I do think a V20 helps more than it hurts. Software that doesn’t like the V20 is likely to also not like some of the  Tandy 1000’s other hardware quirks. Rumors of V20 compatibility problems persist, but the only confirmed compatibility issues I’ve seen are with the 8088 MPH demo for the IBM PC, which depends on the 8088 CPU, and early revisions of the IBM BIOS when used with an AST 6 Pack card. The Tandy 1000 uses a different BIOS and the AST 6 Pack is too large to fit in the Tandy 1000 case, so that problem won’t affect a 1000 either.

I haven’t tried this, but while we’re on the subject of CPUs, you can put a PC Sprint upgrade in an original Tandy 1000 to run it at 7.16 MHz. The 1000SX already runs at 7.16 MHz.

What about sound and VGA?

You could install a Soundblaster or an Ad Lib sound card and a VGA card compatible with 8-bit slots, but that point, you’ve just turned the Tandy 1000 into any other XT clone with sound and video that is really more appropriate for a 286 or 386 system. I would skip it and stick with the Tandy graphics and sound, personally. If I want OPL sound and VGA graphics, that era is much more enjoyable on a 386 or 486 system.

If I had an available slot, I could be persuaded to install an Adlib card or modern reproduction, since there were a few later titles that supported Tandy graphics but not Tandy sound, and you can install a sound card without losing Tandy sound. Installing a VGA card does come at the cost of Tandy graphics compatibility.

Second floppy drive

If your Tandy 1000 only came with a single floppy drive, installing a second floppy drive can be a nice upgrade. If you are adding a second drive, you might as well install a 3.5″ drive since some software did come on the 3.5″ disks. You can put a high density drive in these systems, but it will operate as a 720K drive. You will need to make sure the drive has a drive select jumper since the Tandy does not use the twist on the cable to determine drive A or B. If the drive you have doesn’t have a drive select jumper, keep in mind the default is DS1, so it will be your B: drive. Whichever drive you set to DS0 will be your A drive.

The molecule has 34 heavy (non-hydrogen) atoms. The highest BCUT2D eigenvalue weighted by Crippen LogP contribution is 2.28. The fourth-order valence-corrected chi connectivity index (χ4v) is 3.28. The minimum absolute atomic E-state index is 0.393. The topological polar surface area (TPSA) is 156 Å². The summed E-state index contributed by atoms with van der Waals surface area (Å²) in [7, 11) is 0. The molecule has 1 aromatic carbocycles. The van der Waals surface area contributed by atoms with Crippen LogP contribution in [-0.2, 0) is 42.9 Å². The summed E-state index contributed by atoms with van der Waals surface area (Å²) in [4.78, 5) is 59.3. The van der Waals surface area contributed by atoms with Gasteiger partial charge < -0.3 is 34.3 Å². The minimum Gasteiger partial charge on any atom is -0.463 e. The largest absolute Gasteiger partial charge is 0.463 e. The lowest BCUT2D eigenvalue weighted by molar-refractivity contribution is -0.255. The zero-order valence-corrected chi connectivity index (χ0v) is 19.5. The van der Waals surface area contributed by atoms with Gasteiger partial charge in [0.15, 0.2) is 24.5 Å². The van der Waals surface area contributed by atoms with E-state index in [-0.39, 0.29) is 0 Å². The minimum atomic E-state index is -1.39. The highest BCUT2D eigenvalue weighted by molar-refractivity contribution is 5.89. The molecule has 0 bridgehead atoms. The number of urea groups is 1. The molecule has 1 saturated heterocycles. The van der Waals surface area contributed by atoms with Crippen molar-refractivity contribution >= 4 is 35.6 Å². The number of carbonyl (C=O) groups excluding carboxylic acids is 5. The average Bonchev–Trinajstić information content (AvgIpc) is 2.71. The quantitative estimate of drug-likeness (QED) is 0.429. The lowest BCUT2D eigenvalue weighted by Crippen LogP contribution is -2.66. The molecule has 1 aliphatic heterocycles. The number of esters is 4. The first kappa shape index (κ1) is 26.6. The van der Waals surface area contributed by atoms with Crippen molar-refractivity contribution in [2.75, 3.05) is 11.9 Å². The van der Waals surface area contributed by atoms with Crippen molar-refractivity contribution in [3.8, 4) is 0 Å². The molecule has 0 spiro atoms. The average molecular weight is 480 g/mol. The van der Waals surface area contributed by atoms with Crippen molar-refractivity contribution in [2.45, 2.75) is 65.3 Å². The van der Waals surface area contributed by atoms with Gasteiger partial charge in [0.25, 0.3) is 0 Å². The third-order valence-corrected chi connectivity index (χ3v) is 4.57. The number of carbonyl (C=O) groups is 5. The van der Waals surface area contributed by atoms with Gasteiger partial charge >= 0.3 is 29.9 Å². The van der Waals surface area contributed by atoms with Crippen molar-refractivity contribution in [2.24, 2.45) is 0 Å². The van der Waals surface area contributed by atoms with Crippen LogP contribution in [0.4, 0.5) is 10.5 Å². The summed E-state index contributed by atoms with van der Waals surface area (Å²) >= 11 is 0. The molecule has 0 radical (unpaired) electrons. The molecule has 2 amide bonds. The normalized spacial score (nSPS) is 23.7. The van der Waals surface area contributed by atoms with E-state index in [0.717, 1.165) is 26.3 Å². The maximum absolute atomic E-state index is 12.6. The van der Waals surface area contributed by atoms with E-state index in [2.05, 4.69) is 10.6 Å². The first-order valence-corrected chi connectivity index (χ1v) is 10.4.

8087 co-processor

The 1000 SX has a socket for a math coprocessor. Not a lot of software uses it, and in some cases the co-processor being there introduces overhead that can actually slow the machine down very slightly. So I will leave it up to you whether you want to populate that socket, but if you are trying to max out your Tandy 1000 and that empty socket bothers you, an 8087-1 or -2 is the right chip to use, since either of those chips can run at 7.16 megahertz without issue. Remove the jumper at E3-E4 on the 1000SX mainboard after installing an 8087.

8087s used to be dirt cheap but demand has increased, so expect to pay $15 for one.

CGA monitor

Tandy CM-5 monitor

The Tandy CM-5 monitor was an entry level monitor at an entry level price, but its fuzzy .63mm dot pitch is offputting today.

The entry level Tandy CM-4 and CM-5 monitors match the Tandy 1000 styling, so they look good together, but their sharpness left a lot to be desired. Tandy used below-spec picture tubes in them with a dot pitch more appropriate for a television or a composite monitor. Those monitors are fine for games that use 320×200 resolution graphics modes. But for higher resolution graphics or text, they’re not optimal. If you plan to play Infocom games, you’ll tire of those monitors.

The Tandy CM-10 or CM-11 monitors were fine, if you can find one.

Most third party CGA monitors were comparable to the higher end Tandy monitors and give a nicer display than the CM-4 or CM-5. A Commodore 1084 is a popular choice because it works with a lot of other machines too, and has a speaker built in, but any PC CGA monitor from the 1980s will work.

You can also use a modern solution that converts CGA to VGA or DVI so you can use a more common VGA monitor, if you want a CRT tube, or a much more common (and modern) flat panel display. Although Tandy graphics had more colors than standard CGA in most modes, electrically the Tandy signal is completely compatible with standard CGA.